Undoubtedly, we need feel-good stuff in our lives.

But, and this is a significant ‘but’, I was not at all sure about the film’s depiction of mental illness, specifically bipolar disease.

Bipolar disease, or manic depression, can be devastating for the sufferer, albeit the severity of the condition varies from one individual to the next. What was reassuring in Silver Linings Playbook was to see those suffering from the condition leading a ‘normal’ life, which is certainly possible for many sufferers.

In the film, the sufferer Pat, played by Bradley Cooper, appears to be mainly affected by problems with anger management. We learn that his 8-month stay in a psychiatric hospital resulted from beating up his wife’s lover. Presumably this event alone did not lead to a diagnosis of bipolar disease, but we are kept in the dark as to what else defined his condition.

When he leaves hospital to live with his parents, we do see some (vaguely) manic episodes. Pat decides, for example, in an attempt to win back his wife, to read all the books on her teaching syllabus. Incensed by Hemingway’s Farewell to Arms, he wakes his parents up at 4am to espouse on all that is wrong with the book, and eventually hurls the offending tome through a closed window. Anger, inappropriate behaviour, yes, but mental illness, bipolar disease? I am not so sure that this is necessarily so…

I was also perturbed by the comedy. In parts, the film is funny, and cleverly so. But I struggled with the humour in places, particularly where it felt like the audience was laughing at symptoms of bipolar disease, the acting out and inappropriate behaviour that mental illness can entail, and which also alienates and isolates sufferers in real life.

A further issue that bothered me was compliance with medication. Pat didn’t like how the pills made him feel, which is a very reasonable and common management problem. However, there is so much evidence that bipolar disease can be contained, even controlled, with appropriate treatment, and this was such a golden (and missed) opportunity to stress the importance of compliance.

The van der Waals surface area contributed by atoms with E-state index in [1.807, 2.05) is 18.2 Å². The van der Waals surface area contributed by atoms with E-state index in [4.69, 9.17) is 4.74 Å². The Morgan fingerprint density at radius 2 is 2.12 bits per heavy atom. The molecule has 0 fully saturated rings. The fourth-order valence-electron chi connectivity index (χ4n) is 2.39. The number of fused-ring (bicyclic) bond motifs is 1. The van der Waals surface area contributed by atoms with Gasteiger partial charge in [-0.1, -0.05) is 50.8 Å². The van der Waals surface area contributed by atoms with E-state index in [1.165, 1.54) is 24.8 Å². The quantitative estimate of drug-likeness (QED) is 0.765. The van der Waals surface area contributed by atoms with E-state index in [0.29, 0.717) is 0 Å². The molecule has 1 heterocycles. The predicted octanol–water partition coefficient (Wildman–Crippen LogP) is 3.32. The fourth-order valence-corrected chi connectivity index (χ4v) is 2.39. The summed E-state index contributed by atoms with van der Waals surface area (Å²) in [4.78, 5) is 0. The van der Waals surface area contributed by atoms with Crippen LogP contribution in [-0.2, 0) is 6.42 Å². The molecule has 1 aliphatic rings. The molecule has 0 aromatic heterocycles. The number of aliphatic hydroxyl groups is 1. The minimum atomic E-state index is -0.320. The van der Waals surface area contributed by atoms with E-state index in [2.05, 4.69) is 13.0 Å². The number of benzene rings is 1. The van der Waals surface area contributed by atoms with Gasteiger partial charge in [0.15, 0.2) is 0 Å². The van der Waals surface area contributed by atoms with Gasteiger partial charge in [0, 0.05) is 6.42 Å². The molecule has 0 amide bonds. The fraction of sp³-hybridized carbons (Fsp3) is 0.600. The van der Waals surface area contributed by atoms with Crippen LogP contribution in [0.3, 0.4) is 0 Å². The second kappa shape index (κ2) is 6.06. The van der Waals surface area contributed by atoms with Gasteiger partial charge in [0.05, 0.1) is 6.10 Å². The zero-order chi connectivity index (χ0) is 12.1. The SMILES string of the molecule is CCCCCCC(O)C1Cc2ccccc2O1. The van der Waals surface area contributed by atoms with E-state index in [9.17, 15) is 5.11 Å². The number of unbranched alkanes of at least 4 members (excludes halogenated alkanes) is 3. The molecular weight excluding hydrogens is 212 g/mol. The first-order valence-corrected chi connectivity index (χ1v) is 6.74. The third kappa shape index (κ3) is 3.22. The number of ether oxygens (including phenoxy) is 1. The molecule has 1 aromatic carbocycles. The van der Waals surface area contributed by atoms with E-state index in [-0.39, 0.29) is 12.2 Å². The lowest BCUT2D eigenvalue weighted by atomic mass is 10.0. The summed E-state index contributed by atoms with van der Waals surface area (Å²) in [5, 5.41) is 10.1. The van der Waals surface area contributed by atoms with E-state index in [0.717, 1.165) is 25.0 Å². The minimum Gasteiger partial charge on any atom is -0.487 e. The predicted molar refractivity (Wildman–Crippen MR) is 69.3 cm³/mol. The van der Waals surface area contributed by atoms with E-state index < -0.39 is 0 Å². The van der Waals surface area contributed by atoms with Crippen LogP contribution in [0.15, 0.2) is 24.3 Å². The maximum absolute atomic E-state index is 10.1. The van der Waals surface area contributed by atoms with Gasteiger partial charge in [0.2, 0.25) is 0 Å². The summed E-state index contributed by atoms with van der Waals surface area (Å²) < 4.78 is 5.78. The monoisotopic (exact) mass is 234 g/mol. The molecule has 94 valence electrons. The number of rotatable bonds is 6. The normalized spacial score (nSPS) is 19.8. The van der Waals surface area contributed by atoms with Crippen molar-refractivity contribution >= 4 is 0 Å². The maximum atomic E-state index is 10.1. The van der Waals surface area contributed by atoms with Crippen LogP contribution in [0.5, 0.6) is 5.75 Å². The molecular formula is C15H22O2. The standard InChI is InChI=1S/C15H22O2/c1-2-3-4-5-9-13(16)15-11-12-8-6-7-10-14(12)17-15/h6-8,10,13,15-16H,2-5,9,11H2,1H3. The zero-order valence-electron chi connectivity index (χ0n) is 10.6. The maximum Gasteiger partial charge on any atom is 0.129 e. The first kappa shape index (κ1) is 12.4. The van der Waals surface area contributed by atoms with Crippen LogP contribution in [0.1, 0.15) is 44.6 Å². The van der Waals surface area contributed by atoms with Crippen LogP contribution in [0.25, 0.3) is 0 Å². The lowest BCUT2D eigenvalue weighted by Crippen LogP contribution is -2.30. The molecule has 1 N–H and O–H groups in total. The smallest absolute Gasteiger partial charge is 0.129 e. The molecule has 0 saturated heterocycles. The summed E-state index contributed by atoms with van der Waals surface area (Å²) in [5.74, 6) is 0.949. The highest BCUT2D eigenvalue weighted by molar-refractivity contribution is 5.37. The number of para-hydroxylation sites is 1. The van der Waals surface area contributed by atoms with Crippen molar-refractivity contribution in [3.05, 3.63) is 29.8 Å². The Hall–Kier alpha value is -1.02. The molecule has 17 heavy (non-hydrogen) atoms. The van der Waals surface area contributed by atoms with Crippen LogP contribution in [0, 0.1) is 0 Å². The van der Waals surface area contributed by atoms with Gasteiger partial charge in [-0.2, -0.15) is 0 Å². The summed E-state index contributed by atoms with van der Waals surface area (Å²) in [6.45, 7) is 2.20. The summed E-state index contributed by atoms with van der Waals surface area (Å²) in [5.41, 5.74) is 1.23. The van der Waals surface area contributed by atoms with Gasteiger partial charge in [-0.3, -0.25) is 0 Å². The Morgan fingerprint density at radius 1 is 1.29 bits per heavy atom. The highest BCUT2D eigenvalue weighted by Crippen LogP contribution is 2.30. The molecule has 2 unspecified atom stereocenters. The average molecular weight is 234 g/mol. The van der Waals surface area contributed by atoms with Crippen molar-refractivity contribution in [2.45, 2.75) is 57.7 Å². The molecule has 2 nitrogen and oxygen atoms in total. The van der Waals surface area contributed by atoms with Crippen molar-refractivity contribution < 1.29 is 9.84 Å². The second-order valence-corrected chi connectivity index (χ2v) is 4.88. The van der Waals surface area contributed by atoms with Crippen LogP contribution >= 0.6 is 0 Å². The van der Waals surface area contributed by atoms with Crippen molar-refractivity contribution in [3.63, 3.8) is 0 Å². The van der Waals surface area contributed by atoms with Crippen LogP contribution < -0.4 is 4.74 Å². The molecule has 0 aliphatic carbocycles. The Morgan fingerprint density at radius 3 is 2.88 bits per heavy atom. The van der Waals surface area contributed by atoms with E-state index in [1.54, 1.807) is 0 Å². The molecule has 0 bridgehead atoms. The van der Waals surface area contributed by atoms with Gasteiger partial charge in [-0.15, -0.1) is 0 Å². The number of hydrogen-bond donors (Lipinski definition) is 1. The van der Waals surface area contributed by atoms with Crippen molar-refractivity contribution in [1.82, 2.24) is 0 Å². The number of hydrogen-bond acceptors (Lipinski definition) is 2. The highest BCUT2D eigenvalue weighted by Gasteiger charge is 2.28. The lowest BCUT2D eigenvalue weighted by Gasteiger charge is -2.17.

I suspect that Pat did eventually take his medication on a regular basis, but in the end the film leaves one with the powerful sense that love, not medication and compliance, conquered mental illness.

So, overall, a missed opportunity I felt, as the portrayal of mental illness, specifically bipolar disease, is rarely the subject of mainstream cinema (and, interestingly, most of what we have to date originates from the US), and also the fact that the director David O Russell has such a way of winning over his audience, so much more could have been achieved. Most fiction films that deal with the topic of mental illness portray sufferers as victims in a melodrama (for example Splendour in the Grass (1961)). Documentaries and autobiographical works, for example The Devil and Daniel Johnston, are different, and often much more harrowing, and need to be explored as a separate entity.

Silver Linings Playbook is a romantic comedy, which is also billed as having mental illness within its core focus. Observing Pat’s journey and recovery through the film may serve in some way to de-stigmatise mental illness, but I suspect that many of those in the auditorium with me a couple of nights ago will remember it as a sweet and endearing romantic story, rather than as a melodrama that dealt with the real, and less immediately solvable, issues that underlie the experience of living with mental illness.

CQ